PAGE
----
All voiceover jobs begin the same way for Maurice LaMarche.
“They all involve a microphone and a room with carpet on the walls,” LaMarche said Aug. 6 at a Screen Actors Guild Foundation panel honoring nominees for best animation voiceover performance at the upcoming Creative Arts Emmy Awards. “That’s where I start from.”
LaMarche (“Futurama”) was joined in a two-hour conversation at the SAG Foundation Actors Center in Los Angeles by Seth Green (“Robot Chicken”) and Stephen Full (“Dog With a Blog”), as well as moderator James Arnold Taylor.
The voice behind multiple characters on “Futurama,” LaMarche was asked about the difference between doing an animated series and doing commercial work. He noted an episode of the animated series “The Critic,” in which he voiced 26 characters.
“I look at it as a chance to play and bounce all over the place and change vocal tensions,” LaMarche said. He contrasted that experience with his work in automobile commercials. “With something like Lexus, I take that and make that a more intimate experience, and I talk to my best friend about the best car I know. I’m not listening to myself. I’m conveying information in a truthful way.”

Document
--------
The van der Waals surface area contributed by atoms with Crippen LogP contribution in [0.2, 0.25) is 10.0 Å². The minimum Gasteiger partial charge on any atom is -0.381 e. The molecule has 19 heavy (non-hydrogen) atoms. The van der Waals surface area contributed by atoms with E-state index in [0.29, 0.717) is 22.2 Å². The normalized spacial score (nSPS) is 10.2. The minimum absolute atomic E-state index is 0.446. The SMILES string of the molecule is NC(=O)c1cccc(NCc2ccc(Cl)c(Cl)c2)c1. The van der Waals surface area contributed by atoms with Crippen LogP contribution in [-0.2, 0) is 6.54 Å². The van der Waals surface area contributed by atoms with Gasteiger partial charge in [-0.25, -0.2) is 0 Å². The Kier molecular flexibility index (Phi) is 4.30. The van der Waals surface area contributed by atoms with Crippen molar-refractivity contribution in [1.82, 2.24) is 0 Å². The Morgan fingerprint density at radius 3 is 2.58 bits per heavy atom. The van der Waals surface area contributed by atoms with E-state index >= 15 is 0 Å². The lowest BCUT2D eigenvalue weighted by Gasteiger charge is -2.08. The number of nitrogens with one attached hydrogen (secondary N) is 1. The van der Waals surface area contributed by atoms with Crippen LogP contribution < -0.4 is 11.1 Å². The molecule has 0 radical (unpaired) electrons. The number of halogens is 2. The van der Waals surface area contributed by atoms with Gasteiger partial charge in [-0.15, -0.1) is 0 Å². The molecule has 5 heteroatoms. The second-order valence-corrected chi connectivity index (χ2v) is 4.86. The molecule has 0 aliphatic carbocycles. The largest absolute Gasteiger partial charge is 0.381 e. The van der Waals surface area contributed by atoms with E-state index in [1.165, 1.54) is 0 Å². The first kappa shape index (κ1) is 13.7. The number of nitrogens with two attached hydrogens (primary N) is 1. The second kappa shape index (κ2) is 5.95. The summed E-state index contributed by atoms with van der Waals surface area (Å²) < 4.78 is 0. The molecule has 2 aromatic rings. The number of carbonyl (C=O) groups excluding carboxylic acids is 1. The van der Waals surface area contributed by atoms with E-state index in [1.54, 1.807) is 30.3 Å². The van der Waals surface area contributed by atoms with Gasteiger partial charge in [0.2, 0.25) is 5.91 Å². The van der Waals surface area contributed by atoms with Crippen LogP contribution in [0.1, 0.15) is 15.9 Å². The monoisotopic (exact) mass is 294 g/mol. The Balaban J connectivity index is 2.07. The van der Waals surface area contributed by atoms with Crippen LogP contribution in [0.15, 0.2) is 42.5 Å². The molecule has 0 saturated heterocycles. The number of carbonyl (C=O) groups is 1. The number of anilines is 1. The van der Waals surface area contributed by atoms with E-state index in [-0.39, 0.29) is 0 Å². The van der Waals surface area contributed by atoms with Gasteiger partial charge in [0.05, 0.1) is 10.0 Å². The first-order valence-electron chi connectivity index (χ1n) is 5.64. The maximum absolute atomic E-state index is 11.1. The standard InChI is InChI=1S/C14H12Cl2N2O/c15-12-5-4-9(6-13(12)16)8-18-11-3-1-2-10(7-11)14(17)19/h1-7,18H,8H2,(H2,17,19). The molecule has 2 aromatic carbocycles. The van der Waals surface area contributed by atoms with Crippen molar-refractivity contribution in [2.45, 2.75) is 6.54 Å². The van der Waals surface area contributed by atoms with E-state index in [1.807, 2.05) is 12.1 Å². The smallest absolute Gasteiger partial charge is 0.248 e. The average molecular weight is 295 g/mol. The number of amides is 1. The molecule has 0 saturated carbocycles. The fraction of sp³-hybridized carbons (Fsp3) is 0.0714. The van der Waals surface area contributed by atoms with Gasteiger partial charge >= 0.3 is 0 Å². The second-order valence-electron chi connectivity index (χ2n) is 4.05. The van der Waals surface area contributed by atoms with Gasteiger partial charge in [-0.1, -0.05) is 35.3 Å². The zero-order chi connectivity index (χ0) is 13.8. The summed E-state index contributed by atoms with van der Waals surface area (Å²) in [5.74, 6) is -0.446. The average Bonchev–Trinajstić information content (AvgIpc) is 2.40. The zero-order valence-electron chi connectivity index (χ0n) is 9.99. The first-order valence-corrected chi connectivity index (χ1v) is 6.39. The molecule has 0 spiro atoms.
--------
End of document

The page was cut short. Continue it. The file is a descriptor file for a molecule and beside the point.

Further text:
When the subject of line readings came up, LaMarche noted that he’s received too many terrible ones from directors who don’t know how to read a line. Full said he welcomes them when they’re given properly, but that they’re often not.
“Sometimes it’s a little bit demeaning to say, ‘This is how you should say it,’ ” Full said. Green, who created and produces “Robot Chicken” in addition to voicing many of the show’s characters, said that as a showrunner, he won’t offer a line reading to an actor unless asked for one, but that actors should practice patience when working for someone who wants something specific.
“You just never know what the background is,” Green said. “You don’t know what the last six months have yielded to get them to the point where they’ve got you in the booth and are saying, ‘Just say it like this.’ ”
Green also implored actors to be entrepreneurial and to reject rejection.
“Do your own thing, do what you love, do something that you will love working on,” Green said. “Because at the end of the day, when it all goes to shit and all you can do is have the product, you want to love that thing. You don’t want to be stuck working on something you hate.”
For info on how to be the best voiceover artist you can be, check out “8 Ways to Avoid Sabotaging Your VO Career.”